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Thursday, 20 July, 2000, 13:21 GMT 14:21 UK
Neutrinos fired through Earth's crust
Super-Kamokande Consortium
A typical flash of light from a detected neutrino
By BBC News Online science editor Dr David Whitehouse

Japanese scientists have sent a beam of neutrinos through the Earth's crust in an experiment to probe the particles' fundamental properties.

Physicists have long suspected that neutrinos, which travel at almost the speed of light, can change between three types.

But the observational evidence gathered so far has yet to convince all researchers.

Now, the K2K (KEK-to-Kamioka) Long Baseline Neutrino Oscillation Experiment appears to confirm the effect.

Stellar evolution

Neutrinos, sub-atomic particles, are among the fundamental building blocks of matter.

They are released when the Sun fuses hydrogen to make helium - the basic nuclear process that provides the energy to drive life on Earth.

KEK
The neutrinos set off from the KEK
Detecting and understanding all the different types of neutrino would provide a very direct test of what we believe goes on inside stars and how they evolve over millions of years.

But picking them up is not an easy task because neutrinos interact so rarely with normal matter, and the few facilities that can manage it are built on a grand scale.

In the Japanese experiment, the KEK particle generator fired the so-called muon-type neutrinos through the Earth's crust at the Super-Kamokande detector 250 km (155 miles) away.

In firing the beam of neutrinos, the scientists hoped the particles would have time to change by the time they arrived at the detector. And this is precisely what appears to have happened - fewer neutrinos were picked up because some had changed during the trip to an undetectable type.

Giant water tank

The neutrinos were detected in the Super-Kamokande facility's 250,000-tonne tank of water. Neutrinos will interact with water molecules to produce a brief but detectable flash. Most neutrinos, however, will pass through the tank unhindered.

Super-Kamokande Consortium
The particles were picked up in the Super-Kamokande detector tank
The experiment saw its first detection event in June 1999. By March 2000, 17 neutrinos had been detected.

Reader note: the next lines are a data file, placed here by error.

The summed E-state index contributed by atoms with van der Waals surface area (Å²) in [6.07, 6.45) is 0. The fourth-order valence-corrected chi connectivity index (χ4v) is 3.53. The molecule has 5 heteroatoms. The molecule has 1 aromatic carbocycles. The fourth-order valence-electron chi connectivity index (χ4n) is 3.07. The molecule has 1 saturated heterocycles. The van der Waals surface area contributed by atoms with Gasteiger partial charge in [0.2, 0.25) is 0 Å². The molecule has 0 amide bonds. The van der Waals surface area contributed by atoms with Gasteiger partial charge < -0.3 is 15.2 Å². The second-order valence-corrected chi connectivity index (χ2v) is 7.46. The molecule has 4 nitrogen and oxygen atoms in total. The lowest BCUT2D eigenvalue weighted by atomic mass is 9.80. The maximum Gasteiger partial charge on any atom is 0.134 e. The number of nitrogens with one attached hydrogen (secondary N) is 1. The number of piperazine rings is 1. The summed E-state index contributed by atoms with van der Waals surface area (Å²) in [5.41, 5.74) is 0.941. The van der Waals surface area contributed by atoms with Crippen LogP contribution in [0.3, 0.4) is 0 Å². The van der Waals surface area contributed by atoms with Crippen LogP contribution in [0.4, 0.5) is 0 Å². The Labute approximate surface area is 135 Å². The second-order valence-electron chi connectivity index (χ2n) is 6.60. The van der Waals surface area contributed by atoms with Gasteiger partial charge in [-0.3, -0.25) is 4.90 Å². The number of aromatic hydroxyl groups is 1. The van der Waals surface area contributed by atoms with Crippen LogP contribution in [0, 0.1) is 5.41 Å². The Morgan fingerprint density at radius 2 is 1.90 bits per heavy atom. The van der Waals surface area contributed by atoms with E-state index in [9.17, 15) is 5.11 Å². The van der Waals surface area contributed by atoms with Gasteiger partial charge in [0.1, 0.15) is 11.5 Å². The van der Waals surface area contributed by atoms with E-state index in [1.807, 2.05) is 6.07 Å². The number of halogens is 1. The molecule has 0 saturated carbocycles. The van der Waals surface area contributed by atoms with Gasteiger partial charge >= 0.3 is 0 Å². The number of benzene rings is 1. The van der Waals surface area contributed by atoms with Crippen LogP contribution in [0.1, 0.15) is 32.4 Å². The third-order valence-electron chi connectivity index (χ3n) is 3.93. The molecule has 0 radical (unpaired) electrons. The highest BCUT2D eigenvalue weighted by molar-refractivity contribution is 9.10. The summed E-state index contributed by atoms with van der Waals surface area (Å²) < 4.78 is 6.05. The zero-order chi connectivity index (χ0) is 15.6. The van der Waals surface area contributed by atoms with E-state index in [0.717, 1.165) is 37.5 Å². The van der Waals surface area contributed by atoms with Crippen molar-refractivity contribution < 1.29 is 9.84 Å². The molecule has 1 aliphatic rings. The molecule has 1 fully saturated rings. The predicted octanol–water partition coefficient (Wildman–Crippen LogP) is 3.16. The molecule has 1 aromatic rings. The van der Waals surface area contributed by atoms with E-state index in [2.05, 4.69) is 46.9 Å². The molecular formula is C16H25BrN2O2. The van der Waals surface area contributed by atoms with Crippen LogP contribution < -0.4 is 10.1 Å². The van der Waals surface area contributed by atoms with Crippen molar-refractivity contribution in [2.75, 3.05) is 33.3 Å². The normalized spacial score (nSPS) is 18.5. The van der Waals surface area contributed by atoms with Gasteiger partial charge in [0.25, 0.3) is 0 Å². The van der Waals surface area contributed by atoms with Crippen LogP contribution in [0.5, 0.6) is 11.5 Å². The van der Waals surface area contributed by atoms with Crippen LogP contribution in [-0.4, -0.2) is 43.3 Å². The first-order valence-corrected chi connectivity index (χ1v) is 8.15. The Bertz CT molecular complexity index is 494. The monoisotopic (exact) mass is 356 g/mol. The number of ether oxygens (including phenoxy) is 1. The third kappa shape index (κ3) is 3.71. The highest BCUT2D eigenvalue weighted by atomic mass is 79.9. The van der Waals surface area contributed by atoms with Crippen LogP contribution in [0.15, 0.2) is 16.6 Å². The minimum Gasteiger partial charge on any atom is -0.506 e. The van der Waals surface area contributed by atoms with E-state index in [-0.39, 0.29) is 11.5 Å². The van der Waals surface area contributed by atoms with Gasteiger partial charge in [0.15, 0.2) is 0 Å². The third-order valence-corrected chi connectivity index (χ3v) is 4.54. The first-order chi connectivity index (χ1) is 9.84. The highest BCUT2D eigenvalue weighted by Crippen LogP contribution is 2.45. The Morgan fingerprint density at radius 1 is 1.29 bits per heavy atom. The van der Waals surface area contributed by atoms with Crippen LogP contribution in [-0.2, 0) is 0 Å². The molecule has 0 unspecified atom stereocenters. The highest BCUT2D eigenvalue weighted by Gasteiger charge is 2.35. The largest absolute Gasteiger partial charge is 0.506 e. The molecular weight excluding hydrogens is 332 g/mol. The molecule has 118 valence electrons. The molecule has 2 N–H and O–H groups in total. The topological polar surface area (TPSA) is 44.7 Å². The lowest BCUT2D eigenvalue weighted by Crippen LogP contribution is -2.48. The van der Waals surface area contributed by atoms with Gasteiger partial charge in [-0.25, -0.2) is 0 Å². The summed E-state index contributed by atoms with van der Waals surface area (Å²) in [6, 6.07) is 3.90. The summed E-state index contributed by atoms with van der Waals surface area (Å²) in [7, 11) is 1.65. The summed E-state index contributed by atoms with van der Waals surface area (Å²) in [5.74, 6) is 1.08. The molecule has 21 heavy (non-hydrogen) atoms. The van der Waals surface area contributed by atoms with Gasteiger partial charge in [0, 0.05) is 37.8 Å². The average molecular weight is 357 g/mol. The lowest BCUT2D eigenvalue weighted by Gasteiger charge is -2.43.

A neutrino detector back at the KEK particle generator gave physicists some idea of how many neutrinos were being generated and this information allowed them to calculate how should be picked up in the Super-Kamokande tank.

If neutrinos did not change from one type to another, it was estimated that about 29 neutrino events should be expected at the Super-Kamokande detector.

That 17 were found, the researchers say, is statistically significant and shows that neutrinos do indeed oscillate between three types called the electron-type, the tau-type and the muon-type.

Observed and expected

To confirm that the neutrinos came from the generator, the time of each detection at the Super-Kamokande detector had to coincide with the time at which the neutrino beam was shot from the KEK.

Account also had to be taken of the particles' time of flight between the two locations. The agreement between the observed and expected times was found to be better than a millionth of second.

Last year, Super-Kamokande scientists reported strong evidence for neutrino change when they examined particles travelling through the Earth's atmosphere. It seems that muon-type neutrinos change to tau-type neutrinos as they pass through our planet's gaseous envelope.

Physicists announced the results of the K2K experiment at the Neutrino 2000 Conference held in Sudbury, Canada.

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See also:

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